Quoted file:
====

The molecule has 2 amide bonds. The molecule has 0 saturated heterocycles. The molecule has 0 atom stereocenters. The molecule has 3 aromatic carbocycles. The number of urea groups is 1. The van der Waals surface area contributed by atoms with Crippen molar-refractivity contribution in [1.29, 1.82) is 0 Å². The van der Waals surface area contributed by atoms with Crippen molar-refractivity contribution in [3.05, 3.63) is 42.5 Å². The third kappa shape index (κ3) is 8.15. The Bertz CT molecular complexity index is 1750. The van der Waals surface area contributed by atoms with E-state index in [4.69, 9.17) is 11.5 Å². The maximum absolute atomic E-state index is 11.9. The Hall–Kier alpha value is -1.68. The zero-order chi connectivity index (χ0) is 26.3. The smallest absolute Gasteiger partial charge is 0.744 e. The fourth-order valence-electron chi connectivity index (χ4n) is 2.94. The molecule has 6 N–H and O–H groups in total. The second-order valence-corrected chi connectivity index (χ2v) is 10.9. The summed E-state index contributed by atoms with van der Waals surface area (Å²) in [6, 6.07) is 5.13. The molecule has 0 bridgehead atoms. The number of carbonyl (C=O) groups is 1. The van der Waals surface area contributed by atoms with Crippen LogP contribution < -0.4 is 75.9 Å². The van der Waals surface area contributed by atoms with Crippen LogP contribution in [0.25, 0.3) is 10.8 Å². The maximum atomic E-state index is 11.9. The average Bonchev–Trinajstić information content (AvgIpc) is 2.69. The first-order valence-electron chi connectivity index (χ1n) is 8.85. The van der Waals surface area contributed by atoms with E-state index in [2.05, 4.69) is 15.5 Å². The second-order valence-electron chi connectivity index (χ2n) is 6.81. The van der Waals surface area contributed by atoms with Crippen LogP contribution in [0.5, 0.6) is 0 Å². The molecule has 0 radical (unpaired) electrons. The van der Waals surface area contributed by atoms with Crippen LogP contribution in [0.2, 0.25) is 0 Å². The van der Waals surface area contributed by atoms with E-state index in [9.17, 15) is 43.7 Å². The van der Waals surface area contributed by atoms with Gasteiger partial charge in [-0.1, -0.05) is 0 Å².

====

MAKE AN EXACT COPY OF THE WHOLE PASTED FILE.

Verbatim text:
The molecule has 2 amide bonds. The molecule has 0 saturated heterocycles. The molecule has 0 atom stereocenters. The molecule has 3 aromatic carbocycles. The number of urea groups is 1. The van der Waals surface area contributed by atoms with Crippen molar-refractivity contribution in [1.29, 1.82) is 0 Å². The van der Waals surface area contributed by atoms with Crippen molar-refractivity contribution in [3.05, 3.63) is 42.5 Å². The third kappa shape index (κ3) is 8.15. The Bertz CT molecular complexity index is 1750. The van der Waals surface area contributed by atoms with E-state index in [4.69, 9.17) is 11.5 Å². The maximum absolute atomic E-state index is 11.9. The Hall–Kier alpha value is -1.68. The zero-order chi connectivity index (χ0) is 26.3. The smallest absolute Gasteiger partial charge is 0.744 e. The fourth-order valence-electron chi connectivity index (χ4n) is 2.94. The molecule has 6 N–H and O–H groups in total. The second-order valence-corrected chi connectivity index (χ2v) is 10.9. The summed E-state index contributed by atoms with van der Waals surface area (Å²) in [6, 6.07) is 5.13. The molecule has 0 bridgehead atoms. The number of carbonyl (C=O) groups is 1. The van der Waals surface area contributed by atoms with Crippen LogP contribution < -0.4 is 75.9 Å². The van der Waals surface area contributed by atoms with Crippen LogP contribution in [0.25, 0.3) is 10.8 Å². The maximum atomic E-state index is 11.9. The average Bonchev–Trinajstić information content (AvgIpc) is 2.69. The first-order valence-electron chi connectivity index (χ1n) is 8.85. The van der Waals surface area contributed by atoms with E-state index in [2.05, 4.69) is 15.5 Å². The second-order valence-electron chi connectivity index (χ2n) is 6.81. The van der Waals surface area contributed by atoms with Crippen LogP contribution in [0.5, 0.6) is 0 Å². The molecule has 0 radical (unpaired) electrons. The van der Waals surface area contributed by atoms with Crippen LogP contribution in [0.2, 0.25) is 0 Å². The van der Waals surface area contributed by atoms with E-state index in [9.17, 15) is 43.7 Å². The van der Waals surface area contributed by atoms with Gasteiger partial charge in [-0.1, -0.05) is 0 Å².